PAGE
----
Which Logo Style to Choose for Your Startup?

Which Logo Style to Choose for Your Startup?

As brand identity markers, logos are essential visual tools to gain brand recognition and positive recall. And while most businesses know that a good brand logo is necessary for business, very few know that there are not two or three, but multiple logo styles. So which one should you choose for your startup? Which one will be most appropriate and suitable and will gain your brand the most recognition?

While you can definitely sub-divide different types of logo styles into further categories, a closer inspection will reveal that basic logo styles are actually condensed into 4 distinct styles: wordmarks, lettermarks, pictorial logos, and combination logos. 

Let’s see what each of these is all about. 


Wordmark Logos

Wordmarks are typography-based logos and are also called logotypes. Simply put, they are words made into logo designs. Think of Coca-Cola and Disney. As logo designs go, they are pretty straight-forward and make for memorable brand names. Businesses that want to create recognition for their brand identity go for wordmark logos. Here the focus is on whole brand names such as media company logos like Google, Netflix, and Facebook.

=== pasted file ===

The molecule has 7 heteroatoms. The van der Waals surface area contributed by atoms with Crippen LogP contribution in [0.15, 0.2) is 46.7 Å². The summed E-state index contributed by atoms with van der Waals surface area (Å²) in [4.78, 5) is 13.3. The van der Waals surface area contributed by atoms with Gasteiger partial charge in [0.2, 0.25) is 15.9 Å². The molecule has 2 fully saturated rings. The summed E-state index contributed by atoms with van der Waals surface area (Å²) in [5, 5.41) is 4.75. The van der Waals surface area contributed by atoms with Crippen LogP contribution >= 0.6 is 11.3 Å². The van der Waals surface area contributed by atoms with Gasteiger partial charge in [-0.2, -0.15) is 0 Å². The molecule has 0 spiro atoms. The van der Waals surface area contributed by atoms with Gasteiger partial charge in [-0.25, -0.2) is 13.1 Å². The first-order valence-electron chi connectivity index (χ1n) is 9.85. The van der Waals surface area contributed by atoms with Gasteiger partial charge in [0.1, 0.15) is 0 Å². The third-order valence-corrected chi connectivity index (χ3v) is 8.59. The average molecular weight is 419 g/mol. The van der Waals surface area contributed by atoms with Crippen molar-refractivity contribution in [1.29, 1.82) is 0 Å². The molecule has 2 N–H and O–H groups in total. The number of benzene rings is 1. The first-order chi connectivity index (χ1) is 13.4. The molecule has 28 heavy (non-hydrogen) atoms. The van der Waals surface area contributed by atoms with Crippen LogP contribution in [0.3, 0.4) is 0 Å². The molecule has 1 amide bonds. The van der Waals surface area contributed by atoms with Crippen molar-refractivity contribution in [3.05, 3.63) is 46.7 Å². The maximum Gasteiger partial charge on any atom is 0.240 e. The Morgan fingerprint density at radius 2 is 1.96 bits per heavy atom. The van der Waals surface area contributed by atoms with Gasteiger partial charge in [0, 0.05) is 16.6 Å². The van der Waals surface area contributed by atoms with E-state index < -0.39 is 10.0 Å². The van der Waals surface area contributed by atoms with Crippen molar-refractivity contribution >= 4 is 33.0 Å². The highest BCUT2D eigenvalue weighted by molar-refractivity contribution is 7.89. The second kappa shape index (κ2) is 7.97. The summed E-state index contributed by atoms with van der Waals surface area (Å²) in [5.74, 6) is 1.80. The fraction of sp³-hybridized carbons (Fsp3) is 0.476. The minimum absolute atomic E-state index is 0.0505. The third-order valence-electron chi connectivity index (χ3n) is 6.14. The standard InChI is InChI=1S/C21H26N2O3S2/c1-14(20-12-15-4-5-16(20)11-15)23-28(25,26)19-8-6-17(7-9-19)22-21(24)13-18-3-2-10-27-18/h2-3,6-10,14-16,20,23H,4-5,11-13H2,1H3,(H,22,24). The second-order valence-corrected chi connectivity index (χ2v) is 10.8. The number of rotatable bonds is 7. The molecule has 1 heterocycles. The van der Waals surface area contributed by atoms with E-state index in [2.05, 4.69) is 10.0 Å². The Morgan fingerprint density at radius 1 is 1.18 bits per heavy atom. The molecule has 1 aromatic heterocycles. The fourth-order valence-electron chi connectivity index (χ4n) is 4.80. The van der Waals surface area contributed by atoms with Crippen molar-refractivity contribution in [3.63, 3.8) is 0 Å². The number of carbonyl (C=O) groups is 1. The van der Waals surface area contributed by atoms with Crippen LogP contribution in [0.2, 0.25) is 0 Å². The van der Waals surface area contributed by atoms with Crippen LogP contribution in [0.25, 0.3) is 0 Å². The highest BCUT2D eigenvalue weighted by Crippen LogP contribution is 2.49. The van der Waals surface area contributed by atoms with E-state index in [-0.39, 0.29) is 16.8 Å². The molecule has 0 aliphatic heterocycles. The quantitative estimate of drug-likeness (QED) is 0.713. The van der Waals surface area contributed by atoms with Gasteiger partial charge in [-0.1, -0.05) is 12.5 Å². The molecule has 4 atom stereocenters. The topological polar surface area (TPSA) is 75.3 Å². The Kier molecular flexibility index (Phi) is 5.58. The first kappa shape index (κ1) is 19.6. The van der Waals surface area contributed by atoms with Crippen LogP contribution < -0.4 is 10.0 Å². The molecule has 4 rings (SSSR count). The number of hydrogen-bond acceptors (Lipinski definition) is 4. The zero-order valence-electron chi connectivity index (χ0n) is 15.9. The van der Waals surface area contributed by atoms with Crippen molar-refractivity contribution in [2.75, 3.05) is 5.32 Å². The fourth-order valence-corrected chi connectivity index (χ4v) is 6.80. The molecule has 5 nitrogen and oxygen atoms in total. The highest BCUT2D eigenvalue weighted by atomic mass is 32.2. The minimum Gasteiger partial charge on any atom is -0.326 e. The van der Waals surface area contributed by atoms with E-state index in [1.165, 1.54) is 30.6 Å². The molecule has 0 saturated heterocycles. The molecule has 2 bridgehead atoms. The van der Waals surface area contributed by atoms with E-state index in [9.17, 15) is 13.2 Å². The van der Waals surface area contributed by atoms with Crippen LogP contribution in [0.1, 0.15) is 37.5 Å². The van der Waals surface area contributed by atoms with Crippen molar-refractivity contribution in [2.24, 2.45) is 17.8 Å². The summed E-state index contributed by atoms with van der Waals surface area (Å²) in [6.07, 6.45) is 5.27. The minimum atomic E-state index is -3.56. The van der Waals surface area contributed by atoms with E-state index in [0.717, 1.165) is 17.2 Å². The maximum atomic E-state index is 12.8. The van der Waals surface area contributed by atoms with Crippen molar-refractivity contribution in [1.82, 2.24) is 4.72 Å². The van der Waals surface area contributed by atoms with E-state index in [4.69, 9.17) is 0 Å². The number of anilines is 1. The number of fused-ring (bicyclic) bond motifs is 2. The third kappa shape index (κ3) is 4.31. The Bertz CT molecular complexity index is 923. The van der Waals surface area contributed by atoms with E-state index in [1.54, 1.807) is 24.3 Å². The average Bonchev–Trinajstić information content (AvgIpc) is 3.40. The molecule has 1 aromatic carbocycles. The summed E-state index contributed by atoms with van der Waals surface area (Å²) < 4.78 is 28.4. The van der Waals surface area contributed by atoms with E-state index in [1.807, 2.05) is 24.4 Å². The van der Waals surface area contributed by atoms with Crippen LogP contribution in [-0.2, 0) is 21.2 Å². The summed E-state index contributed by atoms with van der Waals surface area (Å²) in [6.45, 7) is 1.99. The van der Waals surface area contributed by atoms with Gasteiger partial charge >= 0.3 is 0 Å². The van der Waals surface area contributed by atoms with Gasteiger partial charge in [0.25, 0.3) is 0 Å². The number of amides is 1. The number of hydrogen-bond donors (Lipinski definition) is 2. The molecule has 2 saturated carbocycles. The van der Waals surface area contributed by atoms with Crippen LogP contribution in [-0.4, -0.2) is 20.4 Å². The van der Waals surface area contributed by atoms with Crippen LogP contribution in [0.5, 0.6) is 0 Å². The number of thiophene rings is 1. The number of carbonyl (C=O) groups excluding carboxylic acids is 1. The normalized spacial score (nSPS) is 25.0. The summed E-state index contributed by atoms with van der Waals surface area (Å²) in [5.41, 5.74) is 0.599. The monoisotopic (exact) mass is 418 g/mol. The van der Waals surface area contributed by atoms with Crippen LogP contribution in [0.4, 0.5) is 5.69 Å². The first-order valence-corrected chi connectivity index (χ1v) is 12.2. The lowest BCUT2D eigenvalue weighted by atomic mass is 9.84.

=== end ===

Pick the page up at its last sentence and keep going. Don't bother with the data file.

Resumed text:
Unsurprisingly, these logos are most effective for brands that have shorter names with distinct sounds. Take Google for example. It may not mean anything but it is a sound that is not heavy on the tongue or the ears. It’s simple to say and unique-enough to remember. With a bit of clever typography and smart coloring, an iconic logo is created. 

To choose a wordmark as your brand logo, pay close attention to fonts. Go with a font that represents your unique business, is legible, and can keep its form when scaled.  


Popular Wordmarks:

Google logo - Wikipedia
File:Coca-Cola logo.svg - Wikimedia Commons


Suitable for: 

- Brands with distinct names.

- Brands with shorter, one-word names.

- Newer brands that want instant recognition.



Lettermark Logos (aka Monograms)

Lettermarks are very similar to wordmark logos but still quite different. Where wordmarks are whole words, lettermarks are acronyms. These are also letter-based logos, meaning there won’t be any symbol or icon carrying the weight of the design. Therefore, pick or create typefaces that are simple, easy to read, and connect with the core operations of your company. 

Lettermark logos are also called monograms. Think of Chanel’s intertwined double Cs or IBM’s line art logo. To make lettermarks impressive, you need a really intelligent designer who knows which details to work on to create a memorable logo

Usually, lettermark logos are used by brands that have longer or difficult names. Using business name initials, such companies can easily create brand names that enable quick recall and look streamlined. They may not be most suitable for brand new startups that still need time to make their brand name into something popular.


Popular Monograms:

Symbols of NASA | NASA


CNN logo, designed in 48 hours | Logo Design Love


Suitable for:

- Established brands.

- Brands with lengthier or difficult names.

- Newer brands if they can use the complete form of the brand name underneath the lettermark.




Pictorial Logos